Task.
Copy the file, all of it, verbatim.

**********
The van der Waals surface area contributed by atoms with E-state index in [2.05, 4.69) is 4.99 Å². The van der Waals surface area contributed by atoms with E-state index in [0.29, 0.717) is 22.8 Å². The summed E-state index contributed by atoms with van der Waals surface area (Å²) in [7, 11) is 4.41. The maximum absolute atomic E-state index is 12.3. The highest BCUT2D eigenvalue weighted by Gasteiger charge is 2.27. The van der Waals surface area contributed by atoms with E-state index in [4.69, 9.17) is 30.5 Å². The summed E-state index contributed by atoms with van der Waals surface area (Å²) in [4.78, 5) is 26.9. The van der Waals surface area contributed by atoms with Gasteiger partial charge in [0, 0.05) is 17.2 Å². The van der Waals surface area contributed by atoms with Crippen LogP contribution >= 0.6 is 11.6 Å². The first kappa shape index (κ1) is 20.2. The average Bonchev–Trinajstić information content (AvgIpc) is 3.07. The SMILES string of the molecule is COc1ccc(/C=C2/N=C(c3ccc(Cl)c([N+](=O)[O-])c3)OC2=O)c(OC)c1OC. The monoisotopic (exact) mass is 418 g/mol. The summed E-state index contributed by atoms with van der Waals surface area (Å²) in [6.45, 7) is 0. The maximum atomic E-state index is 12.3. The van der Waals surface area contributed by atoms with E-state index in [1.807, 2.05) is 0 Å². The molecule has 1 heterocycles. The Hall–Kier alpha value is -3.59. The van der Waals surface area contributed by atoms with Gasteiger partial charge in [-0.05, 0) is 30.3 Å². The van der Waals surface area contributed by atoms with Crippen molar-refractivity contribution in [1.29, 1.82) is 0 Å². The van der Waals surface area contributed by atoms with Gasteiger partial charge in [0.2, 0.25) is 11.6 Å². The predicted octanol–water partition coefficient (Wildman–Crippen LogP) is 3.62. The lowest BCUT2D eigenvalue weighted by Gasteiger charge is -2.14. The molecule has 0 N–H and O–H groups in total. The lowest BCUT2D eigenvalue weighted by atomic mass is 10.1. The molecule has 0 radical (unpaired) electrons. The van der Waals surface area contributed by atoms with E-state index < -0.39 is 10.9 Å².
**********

The van der Waals surface area contributed by atoms with E-state index in [2.05, 4.69) is 4.99 Å². The van der Waals surface area contributed by atoms with E-state index in [0.29, 0.717) is 22.8 Å². The summed E-state index contributed by atoms with van der Waals surface area (Å²) in [7, 11) is 4.41. The maximum absolute atomic E-state index is 12.3. The highest BCUT2D eigenvalue weighted by Gasteiger charge is 2.27. The van der Waals surface area contributed by atoms with E-state index in [4.69, 9.17) is 30.5 Å². The summed E-state index contributed by atoms with van der Waals surface area (Å²) in [4.78, 5) is 26.9. The van der Waals surface area contributed by atoms with Gasteiger partial charge in [0, 0.05) is 17.2 Å². The van der Waals surface area contributed by atoms with Crippen LogP contribution >= 0.6 is 11.6 Å². The first kappa shape index (κ1) is 20.2. The average Bonchev–Trinajstić information content (AvgIpc) is 3.07. The SMILES string of the molecule is COc1ccc(/C=C2/N=C(c3ccc(Cl)c([N+](=O)[O-])c3)OC2=O)c(OC)c1OC. The monoisotopic (exact) mass is 418 g/mol. The summed E-state index contributed by atoms with van der Waals surface area (Å²) in [6.45, 7) is 0. The maximum atomic E-state index is 12.3. The van der Waals surface area contributed by atoms with E-state index in [1.807, 2.05) is 0 Å². The molecule has 1 heterocycles. The Hall–Kier alpha value is -3.59. The van der Waals surface area contributed by atoms with Gasteiger partial charge in [-0.05, 0) is 30.3 Å². The van der Waals surface area contributed by atoms with Crippen molar-refractivity contribution in [1.29, 1.82) is 0 Å². The van der Waals surface area contributed by atoms with Gasteiger partial charge in [0.2, 0.25) is 11.6 Å². The predicted octanol–water partition coefficient (Wildman–Crippen LogP) is 3.62. The lowest BCUT2D eigenvalue weighted by Gasteiger charge is -2.14. The molecule has 0 N–H and O–H groups in total. The lowest BCUT2D eigenvalue weighted by atomic mass is 10.1. The molecule has 0 radical (unpaired) electrons. The van der Waals surface area contributed by atoms with E-state index < -0.39 is 10.9 Å².